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Intro -- Contents -- I. -- Hyperboreal -- At Anaktuvuk Pass -- In a House Apart -- Akkumin Qanituq/Swift Descent -- Disappear -- Fugato (I) -- Mysteries of Light -- II. -- Love Poem -- Gorge -- Muġnatuŋilaŋa/I am not tired -- Intervale -- Drawn Together -- The Dissolve of Voices -- Fugato (2) -- Etch -- The Fire -- III. -- Ivory, Stomach, Bone -- Mother Tongues -- Force Majeur -- On Either Side -- For the Man with Sealfinger -- Time and Time Again -- Craft -- In Long Light -- Looking Through -- Games of Strength -- Field Notes -- Fugato (3) -- Procession -- Maliktuk -- IV. -- Composition with Transformed Birds -- The Orphan Girl -- Fugato (4) -- Rare Earth -- Nunaqatigiit -- Fugato (5) -- Rete Mirabile -- Innate -- Ilu -- Ugiuvak/King Island -- Acknowledgments.
Winner of the 2012 Donald Hall Prize in Poetry Selected by Arthur Sze Hyperboreal originates from diasporas. It attempts to make sense of change and to prepare for cultural, climate, and political turns that are sure to continue. The poems originate from the hope that our lives may be enriched by the expression of and reflection on the cultural strengths inherent to indigenous culture. It concerns King Island, the ancestral home of the author's family until the federal government's Bureau of Indian Affairs forcibly and permanently relocated its residents. The poems work towards the assembly of an identity, both collective and singular, that is capable of looking forward from the recollection and impact of an entire community's relocation to distant and arbitrary urban centers. Through language, Hyperboreal grants forum to issues of displacement, lack of access to traditional lands and resources and loss of family that King Island people-and all Inuit-are contending with.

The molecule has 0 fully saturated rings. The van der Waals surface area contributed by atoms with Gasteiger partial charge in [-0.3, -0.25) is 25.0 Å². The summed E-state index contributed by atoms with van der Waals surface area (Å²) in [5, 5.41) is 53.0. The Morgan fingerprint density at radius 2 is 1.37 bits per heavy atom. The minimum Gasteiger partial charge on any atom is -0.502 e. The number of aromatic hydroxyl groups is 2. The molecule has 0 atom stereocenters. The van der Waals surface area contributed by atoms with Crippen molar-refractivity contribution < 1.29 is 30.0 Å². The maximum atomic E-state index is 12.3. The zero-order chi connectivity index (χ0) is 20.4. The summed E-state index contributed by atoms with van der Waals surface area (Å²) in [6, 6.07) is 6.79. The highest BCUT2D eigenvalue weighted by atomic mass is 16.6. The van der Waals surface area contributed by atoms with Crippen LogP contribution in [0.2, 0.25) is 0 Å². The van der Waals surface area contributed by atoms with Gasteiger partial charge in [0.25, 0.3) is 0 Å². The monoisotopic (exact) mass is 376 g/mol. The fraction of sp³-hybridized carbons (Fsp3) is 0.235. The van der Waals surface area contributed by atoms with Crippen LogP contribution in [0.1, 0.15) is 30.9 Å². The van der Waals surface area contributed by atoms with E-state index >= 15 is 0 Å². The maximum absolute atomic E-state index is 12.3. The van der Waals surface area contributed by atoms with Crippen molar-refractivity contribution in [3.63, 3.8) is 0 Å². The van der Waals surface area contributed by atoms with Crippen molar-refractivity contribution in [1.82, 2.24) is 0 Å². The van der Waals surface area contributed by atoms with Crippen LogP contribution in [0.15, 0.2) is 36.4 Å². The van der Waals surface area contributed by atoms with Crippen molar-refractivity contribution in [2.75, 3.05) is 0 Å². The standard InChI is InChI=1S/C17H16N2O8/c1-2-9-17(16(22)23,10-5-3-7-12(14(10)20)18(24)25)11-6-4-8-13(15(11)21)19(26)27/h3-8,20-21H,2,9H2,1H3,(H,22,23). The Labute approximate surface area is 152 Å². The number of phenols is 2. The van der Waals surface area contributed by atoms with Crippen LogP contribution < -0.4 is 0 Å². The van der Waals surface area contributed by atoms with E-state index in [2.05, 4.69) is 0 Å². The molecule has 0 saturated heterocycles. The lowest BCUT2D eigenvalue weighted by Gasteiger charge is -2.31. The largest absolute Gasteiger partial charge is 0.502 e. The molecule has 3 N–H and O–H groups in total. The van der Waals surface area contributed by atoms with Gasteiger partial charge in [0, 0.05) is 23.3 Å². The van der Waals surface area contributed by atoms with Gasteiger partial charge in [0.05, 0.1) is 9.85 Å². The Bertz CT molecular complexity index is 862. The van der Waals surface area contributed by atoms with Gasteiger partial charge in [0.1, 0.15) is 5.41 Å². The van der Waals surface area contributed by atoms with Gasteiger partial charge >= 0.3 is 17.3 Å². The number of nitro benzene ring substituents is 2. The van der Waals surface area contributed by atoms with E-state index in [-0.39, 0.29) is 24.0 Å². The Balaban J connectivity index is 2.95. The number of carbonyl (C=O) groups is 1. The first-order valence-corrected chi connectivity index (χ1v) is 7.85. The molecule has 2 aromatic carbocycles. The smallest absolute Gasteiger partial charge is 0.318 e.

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Electronic reproduction. Ann Arbor, Michigan : ProQuest Ebook Central, 2019. Available via World Wide Web. Access may be limited to ProQuest Ebook Central affiliated libraries.